Managing Nerves

In last month’s blog, we looked at how to prevent nerves, so now how can we manage them so we don’t lose control of our conversation or presentation?

  • Use a checklist to ensure you have all the equipment you need to present such as cables, adapters, extension leads etc.  Also, have a step-by-step checklist to set-up your laptop and projector.

I always recommend that you have a packing checklist and use it when packing your laptop bag or / and projector bag to make sure you have all the right cables, adapters, extensions leads etc. in order to present.   I perform on a regular basis and part of my ‘packing routine’ is to go through my ‘packing checklist’ which lists such things as my folder with my Running Order and lyrics (essential if you forget the words), 2 x mics, 2 x mic cables, 2 x speakers, 2 X speaker cables etc. You don’t want to arrive at a venue to discover you are missing a vital cable or connector – this will only lead to you becoming more nervous so create a checklist! Job done!


  • Breathe deeply – inhale slowly through your nose on the count of 5 – 7 and exhale slowly, through your mouth on the count of 7+. Slowly work up to releasing your breath on the count of 9, 11, 13 up to 20 if you can make it.  This brings down your heart rate which will help calm you down but it also helps develop your diaphragm muscles which are the muscles located under your ribcage. Strong diaphragm muscles ensure great projection and breath control.

On my courses, whether it is a 1 to 1 session or group session, I always spend time on training participants to breathe correctly.  The benefit of this is you can control and manage your heart rate and bring it down to a level that helps you present calmly and with ease.  Also, by breathing correctly, you will increase the amount of air you take into your lungs and you’ll have a greater ability to project your voice when you slowly release this air – so you get double results for one piece of effort!  I spent several years training as a Mezzo Soprano and the major outcome from that disciplined learning was the positive impact of breathing correctly.  Deep breathing will both bring down your heart rate which calms your nerves but also gives you the great ability to project your voice without straining your vocal chords!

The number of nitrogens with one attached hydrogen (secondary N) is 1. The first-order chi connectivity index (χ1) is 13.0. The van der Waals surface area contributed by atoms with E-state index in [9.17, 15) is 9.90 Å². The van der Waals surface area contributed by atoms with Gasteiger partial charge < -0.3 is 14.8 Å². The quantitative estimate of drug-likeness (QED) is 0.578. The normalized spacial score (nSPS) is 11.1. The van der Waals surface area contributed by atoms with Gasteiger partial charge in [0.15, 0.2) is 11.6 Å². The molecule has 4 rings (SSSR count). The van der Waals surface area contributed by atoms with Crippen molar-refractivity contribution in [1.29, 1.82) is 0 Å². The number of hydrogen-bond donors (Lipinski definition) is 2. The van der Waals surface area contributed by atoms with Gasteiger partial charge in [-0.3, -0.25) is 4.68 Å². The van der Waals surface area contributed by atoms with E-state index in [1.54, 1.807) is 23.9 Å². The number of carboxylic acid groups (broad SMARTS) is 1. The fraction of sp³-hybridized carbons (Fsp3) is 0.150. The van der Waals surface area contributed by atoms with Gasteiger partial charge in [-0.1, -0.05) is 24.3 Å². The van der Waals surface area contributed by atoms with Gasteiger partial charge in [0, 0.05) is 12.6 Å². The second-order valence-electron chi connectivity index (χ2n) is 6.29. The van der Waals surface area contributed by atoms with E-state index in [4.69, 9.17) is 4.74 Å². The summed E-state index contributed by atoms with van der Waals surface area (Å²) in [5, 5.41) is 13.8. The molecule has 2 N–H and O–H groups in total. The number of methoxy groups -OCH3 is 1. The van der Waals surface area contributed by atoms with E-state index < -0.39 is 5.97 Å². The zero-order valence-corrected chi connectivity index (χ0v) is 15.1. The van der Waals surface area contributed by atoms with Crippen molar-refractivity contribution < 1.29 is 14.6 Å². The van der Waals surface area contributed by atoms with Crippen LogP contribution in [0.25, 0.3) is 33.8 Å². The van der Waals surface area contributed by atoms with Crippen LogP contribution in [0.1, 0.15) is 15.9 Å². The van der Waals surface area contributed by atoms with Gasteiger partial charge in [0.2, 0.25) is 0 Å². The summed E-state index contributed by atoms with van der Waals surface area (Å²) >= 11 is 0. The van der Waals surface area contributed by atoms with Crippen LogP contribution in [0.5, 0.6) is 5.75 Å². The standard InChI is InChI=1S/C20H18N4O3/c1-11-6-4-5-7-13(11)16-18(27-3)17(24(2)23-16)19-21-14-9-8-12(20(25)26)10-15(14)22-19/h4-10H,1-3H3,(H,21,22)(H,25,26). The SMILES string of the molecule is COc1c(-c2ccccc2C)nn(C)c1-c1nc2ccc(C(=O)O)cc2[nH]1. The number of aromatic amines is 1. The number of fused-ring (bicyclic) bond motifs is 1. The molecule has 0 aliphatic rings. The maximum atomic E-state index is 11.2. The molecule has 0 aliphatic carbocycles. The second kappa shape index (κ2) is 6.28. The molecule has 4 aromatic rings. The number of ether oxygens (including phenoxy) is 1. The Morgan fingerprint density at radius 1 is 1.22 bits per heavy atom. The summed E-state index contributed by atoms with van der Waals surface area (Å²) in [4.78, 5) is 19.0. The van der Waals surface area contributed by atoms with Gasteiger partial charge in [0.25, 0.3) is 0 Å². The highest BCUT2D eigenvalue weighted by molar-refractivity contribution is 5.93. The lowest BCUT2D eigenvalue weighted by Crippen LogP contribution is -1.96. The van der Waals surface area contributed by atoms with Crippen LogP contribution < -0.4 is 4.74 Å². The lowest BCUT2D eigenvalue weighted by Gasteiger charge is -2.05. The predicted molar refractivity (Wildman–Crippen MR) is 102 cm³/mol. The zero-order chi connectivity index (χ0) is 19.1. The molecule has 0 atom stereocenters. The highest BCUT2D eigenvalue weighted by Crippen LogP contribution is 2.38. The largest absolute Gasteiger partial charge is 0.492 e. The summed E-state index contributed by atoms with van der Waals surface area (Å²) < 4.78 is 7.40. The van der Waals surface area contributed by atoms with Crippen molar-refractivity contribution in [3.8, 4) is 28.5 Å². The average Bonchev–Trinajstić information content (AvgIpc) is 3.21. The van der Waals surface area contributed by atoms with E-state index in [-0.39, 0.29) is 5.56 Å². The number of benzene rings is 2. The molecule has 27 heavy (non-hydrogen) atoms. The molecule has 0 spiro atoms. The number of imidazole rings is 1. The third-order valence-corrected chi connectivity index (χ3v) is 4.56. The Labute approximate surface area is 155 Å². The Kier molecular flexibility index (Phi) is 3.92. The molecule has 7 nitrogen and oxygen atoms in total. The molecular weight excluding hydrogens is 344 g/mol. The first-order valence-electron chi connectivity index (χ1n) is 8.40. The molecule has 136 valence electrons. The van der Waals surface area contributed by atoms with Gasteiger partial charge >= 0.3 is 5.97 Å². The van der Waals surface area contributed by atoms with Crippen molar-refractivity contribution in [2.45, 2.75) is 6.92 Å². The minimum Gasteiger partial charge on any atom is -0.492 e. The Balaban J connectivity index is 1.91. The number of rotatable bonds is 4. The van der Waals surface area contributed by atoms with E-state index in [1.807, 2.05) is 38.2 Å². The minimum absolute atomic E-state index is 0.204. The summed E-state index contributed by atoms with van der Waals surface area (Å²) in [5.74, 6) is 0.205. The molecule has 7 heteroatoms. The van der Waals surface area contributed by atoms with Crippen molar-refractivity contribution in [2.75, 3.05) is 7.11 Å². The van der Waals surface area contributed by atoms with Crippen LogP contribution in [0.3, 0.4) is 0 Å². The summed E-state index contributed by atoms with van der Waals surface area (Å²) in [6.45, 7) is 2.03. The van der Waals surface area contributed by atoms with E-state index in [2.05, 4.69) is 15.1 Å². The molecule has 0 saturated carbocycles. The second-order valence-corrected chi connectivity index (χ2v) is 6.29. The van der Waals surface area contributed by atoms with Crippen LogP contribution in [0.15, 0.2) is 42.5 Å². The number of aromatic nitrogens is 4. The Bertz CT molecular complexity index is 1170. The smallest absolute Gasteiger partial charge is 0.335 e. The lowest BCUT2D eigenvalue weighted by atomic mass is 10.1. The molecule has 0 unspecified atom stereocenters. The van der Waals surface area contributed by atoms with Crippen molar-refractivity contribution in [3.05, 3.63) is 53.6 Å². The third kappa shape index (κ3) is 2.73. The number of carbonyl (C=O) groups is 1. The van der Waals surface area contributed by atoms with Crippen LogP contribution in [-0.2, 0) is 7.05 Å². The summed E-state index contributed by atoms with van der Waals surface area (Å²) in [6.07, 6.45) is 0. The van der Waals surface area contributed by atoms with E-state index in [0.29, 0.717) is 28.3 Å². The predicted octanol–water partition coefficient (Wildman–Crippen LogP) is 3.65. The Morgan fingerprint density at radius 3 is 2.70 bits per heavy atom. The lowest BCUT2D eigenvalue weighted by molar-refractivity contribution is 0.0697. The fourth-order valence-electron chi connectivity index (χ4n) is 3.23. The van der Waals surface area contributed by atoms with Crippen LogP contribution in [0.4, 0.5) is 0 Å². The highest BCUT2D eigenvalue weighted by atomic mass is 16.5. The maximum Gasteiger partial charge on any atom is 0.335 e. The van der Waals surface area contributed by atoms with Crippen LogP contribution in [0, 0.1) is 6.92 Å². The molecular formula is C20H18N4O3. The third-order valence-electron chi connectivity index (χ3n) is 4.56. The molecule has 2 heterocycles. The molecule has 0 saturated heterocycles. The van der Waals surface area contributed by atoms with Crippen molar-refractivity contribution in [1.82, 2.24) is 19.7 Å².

• Think positively, use affirmations – ‘I will be a success’, ‘I will present clearly and with confidence’. This will help you focus on a positive outcome and will help you adjust your state of mind to a positive mind-set both of which will help you achieve the positive outcome you desire.
  • Focus on your audience and what they need to hear.  Think of what your audience wants and needs to hear and then tell them what that is.


  • Slow down the pace of your voice – this will help control your nerves coming through your voice.  You will also have more control of what you say, plus your audience won’t have to work so hard to keep up with what you are saying.

When I work with clients who pace their voice too quickly (unusually I haven’t come across anyone who paces their voice too slowly), I get them to imagine a ‘pace dial’ with a speed of 1 to 10 – 1 being slow and 10 being very (too) fast!  Then I rate them on where they are on the dial – so I’d say they are 8 on the dial and then I ask them to focus turning back the dial to 5!  It can take a few times to slow their pace down but usually after 3 – 4 times presenting for about 2 mins at a time, their pace slows down where it’s easier for the audience to understand and process what they are saying!

  • Keep a printed page in front of you (in large typeface so you can glance and present) with key words, comments and prompts of examples or anecdotes.  Reference the slide number against each piece of information and refer to this page if you get lost or confused.

glass of lemon water

  • Sip water – it sounds obvious but it helps clear your vocal chords plus draws your attention away from being nervous.

The Results
I’ve being working with people to help them decrease their nerves and anxiety when presenting for over 13 years now and thankfully they have achieved fantastic results just by following the above tips and techniques.

In next month’s blog, we’ll look at how to build confidence when presenting or speaking in public.